A couple months ago I learned about the cool Python module, lambda-decorators by Daniel Schep. If you aren’t familiar with decorators, they’re a way to alter a function by wrapping it in another function. They can be useful in many cases, such as when you have boiler plate code that you want to apply to different functions.
AWS Lambda is am event-driven serverless computing service and a very easy to expose application code to other services (e.g. API Gateway, EC2 instances, etc.).
I prefer to have very terse Lambda functions and keep as much of the application logic in a module. The benefit to this is that I can re-use the module code elsewhere.
One of my pain points with AWS Lambda is that the
event object is so different depending on the event source – different event sources put parameters in different places and you pretty much always need to write custom code to map them to your function parameters. You can, of course, just having different Lambdas for each event source type but then you’re just copying/tweaking your Lambda code (not very DRY).
The lambda-decorators module solves my problem by letting me put a decorator that parses the event on the handler function. The module has decorators for executing code before or after the handler is called (or both) and you can write your own decorators.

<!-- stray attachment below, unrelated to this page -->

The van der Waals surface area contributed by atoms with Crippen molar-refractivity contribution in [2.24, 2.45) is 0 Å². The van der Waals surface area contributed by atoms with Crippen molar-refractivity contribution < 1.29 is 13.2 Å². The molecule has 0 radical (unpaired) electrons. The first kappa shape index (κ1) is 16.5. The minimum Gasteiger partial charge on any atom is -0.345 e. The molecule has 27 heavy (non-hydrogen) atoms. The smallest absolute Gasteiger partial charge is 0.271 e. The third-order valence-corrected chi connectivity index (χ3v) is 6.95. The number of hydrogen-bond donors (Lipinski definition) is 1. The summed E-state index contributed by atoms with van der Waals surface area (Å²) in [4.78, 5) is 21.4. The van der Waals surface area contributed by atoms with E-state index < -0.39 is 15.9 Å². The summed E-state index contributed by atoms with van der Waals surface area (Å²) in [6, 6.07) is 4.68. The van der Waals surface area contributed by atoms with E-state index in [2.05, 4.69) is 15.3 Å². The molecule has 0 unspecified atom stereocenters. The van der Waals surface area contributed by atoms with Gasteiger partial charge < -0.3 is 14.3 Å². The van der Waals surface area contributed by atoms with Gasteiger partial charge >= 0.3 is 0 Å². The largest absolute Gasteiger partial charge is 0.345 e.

Here’s a quick example of how you can use decorators in AWS Lambda to parse the event source:
from lambda_decorators import before @before def parse_event_source(event, context): # SQS events have 'Record' key if 'Record' in event: ... # API Gateway proxy request events have 'headers' key elif 'headers' in event: ... # Lambda could be invoked directly else: ... return event, context @parse_event_source def lambda_handler(event, context): # Application code ... return event, context
In this example the
@before decorator on our
parse_event_source function ensures that it is executed before the lambda handler. This means that
event will be the result of
parse_event_source when the handler runs instead of the event from the event source.
There are a lot of useful things you can do with Lambda decorators to reduce boiler plate code. For example, logging the event before executing the handler or reformating the output afterward.